I finished reading "How To Suppress Women's Writing" by Joanna Russ yesterday. (Then, immediately after my first break, started reading Pacific Edge by Kim Stanley Robinson, which I had to go and get from my car.) Let's jump immediately past the really annoying thing that happened any time anyone else read the title of this book: No, it's not about actually oppressing women. It's a book about how women are oppressed. The title is sarcastic. (I anticipate similar troubles if/when I ever get around to reading Baratunde Thurston's "How to be Black.")
I don't really know how to talk about this book. It's short, and it's incredibly economical -- I was going to write "dense," but that brings to mind a sort of incomprehensibility that is markedly not present. It's an easy book to understand, but Russ wastes very little time getting to her points. I don't know how I could summarize any of it.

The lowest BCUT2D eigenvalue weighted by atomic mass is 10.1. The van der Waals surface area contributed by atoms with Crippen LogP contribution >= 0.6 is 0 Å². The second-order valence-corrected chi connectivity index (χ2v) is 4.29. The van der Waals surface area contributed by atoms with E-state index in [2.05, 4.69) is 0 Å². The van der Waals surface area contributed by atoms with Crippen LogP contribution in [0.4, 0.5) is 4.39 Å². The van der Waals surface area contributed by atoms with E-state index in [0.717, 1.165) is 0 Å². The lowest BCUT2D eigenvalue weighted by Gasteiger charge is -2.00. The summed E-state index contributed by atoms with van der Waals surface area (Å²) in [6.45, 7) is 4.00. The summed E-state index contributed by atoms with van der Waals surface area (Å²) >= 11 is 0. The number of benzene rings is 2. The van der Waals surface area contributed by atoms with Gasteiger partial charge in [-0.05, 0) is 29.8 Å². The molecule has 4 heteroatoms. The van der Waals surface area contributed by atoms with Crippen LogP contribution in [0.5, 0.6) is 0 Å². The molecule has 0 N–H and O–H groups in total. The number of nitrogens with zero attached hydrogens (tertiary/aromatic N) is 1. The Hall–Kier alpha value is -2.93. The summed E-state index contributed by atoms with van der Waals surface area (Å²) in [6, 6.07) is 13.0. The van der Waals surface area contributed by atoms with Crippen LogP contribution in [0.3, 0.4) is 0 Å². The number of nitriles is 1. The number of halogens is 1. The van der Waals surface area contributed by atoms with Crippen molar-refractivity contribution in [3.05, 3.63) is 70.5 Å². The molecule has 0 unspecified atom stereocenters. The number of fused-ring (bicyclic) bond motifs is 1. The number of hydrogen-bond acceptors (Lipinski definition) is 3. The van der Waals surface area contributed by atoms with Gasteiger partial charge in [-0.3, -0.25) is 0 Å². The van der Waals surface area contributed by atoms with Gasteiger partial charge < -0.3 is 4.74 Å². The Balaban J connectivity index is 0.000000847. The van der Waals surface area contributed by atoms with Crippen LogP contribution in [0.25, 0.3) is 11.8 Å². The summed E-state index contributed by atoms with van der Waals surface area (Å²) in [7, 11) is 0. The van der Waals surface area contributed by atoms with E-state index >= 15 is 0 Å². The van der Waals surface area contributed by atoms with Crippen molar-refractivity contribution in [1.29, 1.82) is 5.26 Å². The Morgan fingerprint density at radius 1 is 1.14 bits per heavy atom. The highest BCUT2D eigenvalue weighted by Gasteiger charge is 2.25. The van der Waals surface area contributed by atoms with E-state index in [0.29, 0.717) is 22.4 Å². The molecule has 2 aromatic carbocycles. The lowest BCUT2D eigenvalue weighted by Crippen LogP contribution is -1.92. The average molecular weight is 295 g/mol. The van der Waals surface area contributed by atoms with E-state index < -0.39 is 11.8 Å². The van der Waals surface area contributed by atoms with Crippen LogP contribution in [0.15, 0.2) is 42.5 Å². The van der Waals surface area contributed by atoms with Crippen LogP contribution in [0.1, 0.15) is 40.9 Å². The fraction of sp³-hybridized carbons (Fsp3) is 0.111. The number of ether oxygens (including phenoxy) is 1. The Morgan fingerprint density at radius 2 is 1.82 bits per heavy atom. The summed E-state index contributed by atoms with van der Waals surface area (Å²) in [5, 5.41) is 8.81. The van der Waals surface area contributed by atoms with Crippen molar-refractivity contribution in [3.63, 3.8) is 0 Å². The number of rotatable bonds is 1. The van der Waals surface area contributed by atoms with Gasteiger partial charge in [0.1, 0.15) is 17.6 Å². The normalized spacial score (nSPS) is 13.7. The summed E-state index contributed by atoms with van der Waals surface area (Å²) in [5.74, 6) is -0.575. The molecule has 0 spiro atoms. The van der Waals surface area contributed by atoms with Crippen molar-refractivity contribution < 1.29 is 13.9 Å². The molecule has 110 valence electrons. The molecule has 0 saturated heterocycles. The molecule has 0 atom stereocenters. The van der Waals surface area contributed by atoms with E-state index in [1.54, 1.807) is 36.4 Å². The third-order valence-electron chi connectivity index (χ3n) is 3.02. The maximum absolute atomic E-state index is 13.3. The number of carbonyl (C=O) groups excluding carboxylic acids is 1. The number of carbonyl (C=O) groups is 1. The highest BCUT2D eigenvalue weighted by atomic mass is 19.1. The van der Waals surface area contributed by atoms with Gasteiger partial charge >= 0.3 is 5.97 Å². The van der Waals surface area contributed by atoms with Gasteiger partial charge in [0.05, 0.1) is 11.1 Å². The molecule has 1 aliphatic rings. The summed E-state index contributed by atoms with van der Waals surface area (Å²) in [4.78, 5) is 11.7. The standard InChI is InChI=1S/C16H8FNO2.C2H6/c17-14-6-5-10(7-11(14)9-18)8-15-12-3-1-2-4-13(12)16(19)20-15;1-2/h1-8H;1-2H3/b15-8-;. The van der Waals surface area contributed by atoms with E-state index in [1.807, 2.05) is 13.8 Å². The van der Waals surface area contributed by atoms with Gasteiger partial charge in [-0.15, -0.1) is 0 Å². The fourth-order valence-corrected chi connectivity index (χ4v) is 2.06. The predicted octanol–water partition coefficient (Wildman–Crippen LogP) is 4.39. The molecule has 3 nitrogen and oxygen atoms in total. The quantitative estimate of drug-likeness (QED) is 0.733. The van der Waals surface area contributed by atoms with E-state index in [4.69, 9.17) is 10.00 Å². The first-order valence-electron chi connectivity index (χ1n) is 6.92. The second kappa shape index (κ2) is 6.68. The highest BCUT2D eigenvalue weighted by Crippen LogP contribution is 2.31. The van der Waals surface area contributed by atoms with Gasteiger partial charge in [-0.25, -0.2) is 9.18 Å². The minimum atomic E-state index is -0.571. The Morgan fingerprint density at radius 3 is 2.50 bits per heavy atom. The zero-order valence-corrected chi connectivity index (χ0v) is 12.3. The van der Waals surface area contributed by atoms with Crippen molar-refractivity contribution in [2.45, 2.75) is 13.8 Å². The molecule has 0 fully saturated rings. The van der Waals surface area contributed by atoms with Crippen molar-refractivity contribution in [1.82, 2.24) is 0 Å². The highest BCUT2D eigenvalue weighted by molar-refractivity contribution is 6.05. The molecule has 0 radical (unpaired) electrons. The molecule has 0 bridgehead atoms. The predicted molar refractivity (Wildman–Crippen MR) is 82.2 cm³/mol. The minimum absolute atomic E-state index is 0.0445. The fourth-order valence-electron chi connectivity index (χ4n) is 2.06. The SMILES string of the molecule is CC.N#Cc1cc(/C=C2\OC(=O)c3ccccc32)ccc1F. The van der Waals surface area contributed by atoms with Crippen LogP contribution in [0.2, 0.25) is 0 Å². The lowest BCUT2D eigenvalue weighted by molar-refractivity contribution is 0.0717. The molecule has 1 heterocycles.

I heard about this book last year at Readercon -- I can't remember if I mentioned that here before. I wandered into a panel that turned out to be a book club meeting about it.
Some of the things I found most interesting:
- Women in anthologies and other collections are really consistently somewhere between 5 and 8 percent of the selections
- Jane Eyre wasn't Charolette Bronte's only book
- Everything about H.D.
- Virginia Woolf's political stuff
This is a really interesting book that I recommend highly. It has given me a huge number of leads into stuff I want to start reading, now that I know it exists, and have a context into which to fit it. I would recommend this book to pretty much anyone.